Didn't find any untreated, interior grade plywood either, although all plywood was painted so its quality couldn't be discerned. There was nothing to suggest that it was the usual oriental garbage. In the engine room and lazarette, we found plywood onto which a gel coat non-skid surface had been molded. Haven't seen that before, but how well this will work out when the wood gets wet remains to be seen. If it's top quality ply, it should be okay. But the plywood edges were untreated, raising suspicion about that.   Things were generally fairly neat in the deep, dark places where nobody often looks.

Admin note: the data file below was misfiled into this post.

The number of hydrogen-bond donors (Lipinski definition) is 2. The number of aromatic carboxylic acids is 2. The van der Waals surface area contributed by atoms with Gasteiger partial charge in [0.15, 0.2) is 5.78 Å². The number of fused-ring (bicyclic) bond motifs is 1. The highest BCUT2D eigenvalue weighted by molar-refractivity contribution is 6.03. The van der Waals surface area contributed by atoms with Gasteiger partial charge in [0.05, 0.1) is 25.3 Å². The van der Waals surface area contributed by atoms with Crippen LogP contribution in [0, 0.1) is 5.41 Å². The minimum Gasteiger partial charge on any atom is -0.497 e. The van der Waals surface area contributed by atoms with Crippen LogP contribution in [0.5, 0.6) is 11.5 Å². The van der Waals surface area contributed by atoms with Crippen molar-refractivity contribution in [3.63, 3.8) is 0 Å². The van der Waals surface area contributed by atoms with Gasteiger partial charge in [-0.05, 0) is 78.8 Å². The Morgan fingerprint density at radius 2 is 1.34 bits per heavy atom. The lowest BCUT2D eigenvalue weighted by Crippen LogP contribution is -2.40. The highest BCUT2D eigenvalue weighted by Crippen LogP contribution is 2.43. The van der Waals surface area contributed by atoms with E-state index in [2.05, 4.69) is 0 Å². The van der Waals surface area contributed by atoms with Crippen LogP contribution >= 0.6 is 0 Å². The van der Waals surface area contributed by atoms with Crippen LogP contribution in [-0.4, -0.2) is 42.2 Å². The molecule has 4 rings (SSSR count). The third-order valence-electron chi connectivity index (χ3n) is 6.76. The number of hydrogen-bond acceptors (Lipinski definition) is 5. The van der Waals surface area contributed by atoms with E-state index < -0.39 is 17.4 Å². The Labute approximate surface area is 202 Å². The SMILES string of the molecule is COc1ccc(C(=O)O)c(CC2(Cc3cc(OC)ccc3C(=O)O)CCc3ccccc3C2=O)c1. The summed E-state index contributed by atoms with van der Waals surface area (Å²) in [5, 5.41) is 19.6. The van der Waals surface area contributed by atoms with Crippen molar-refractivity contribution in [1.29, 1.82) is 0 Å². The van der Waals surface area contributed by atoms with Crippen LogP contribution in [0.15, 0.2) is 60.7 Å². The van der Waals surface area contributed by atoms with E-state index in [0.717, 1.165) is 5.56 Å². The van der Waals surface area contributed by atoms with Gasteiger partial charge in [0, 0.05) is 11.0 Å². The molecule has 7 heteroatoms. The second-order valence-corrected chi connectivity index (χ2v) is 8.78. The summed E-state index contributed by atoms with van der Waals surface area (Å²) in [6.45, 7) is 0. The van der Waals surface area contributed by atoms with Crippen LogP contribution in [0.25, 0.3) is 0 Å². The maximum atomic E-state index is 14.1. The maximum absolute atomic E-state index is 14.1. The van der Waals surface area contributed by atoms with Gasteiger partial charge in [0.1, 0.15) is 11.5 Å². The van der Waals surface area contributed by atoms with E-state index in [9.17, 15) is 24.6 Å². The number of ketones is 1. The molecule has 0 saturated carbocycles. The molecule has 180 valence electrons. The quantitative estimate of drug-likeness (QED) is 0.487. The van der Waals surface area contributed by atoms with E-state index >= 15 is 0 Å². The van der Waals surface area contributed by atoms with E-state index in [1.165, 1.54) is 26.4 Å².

The decks are supposed to be cored with balsa, which is fine with us. We found the decks overall solid after jumping on them. No sagging, no vibration. Nice acoustic sound deadening with balsa.  While we didn't get a look at any deck undersides, it was pretty clear that there were no cores anywhere else, which is equally fine.  Why core something when it doesn't need it? On the thinner structures like the hull sides and bridge coamings, we found a lot of vertical battens, as shown in nearby photo. What does that mean? Well, the battens (or call them vertical frames if you like) take the place of cores and provide stiffening to otherwise large, flexible panels. This is the right way to do it, although in the case of the hull sides the battens should have been longitudinal, not vertical. I don't understand the thinking there. At least there is something extra there to prevent floppy hull sides. And no core to worry about.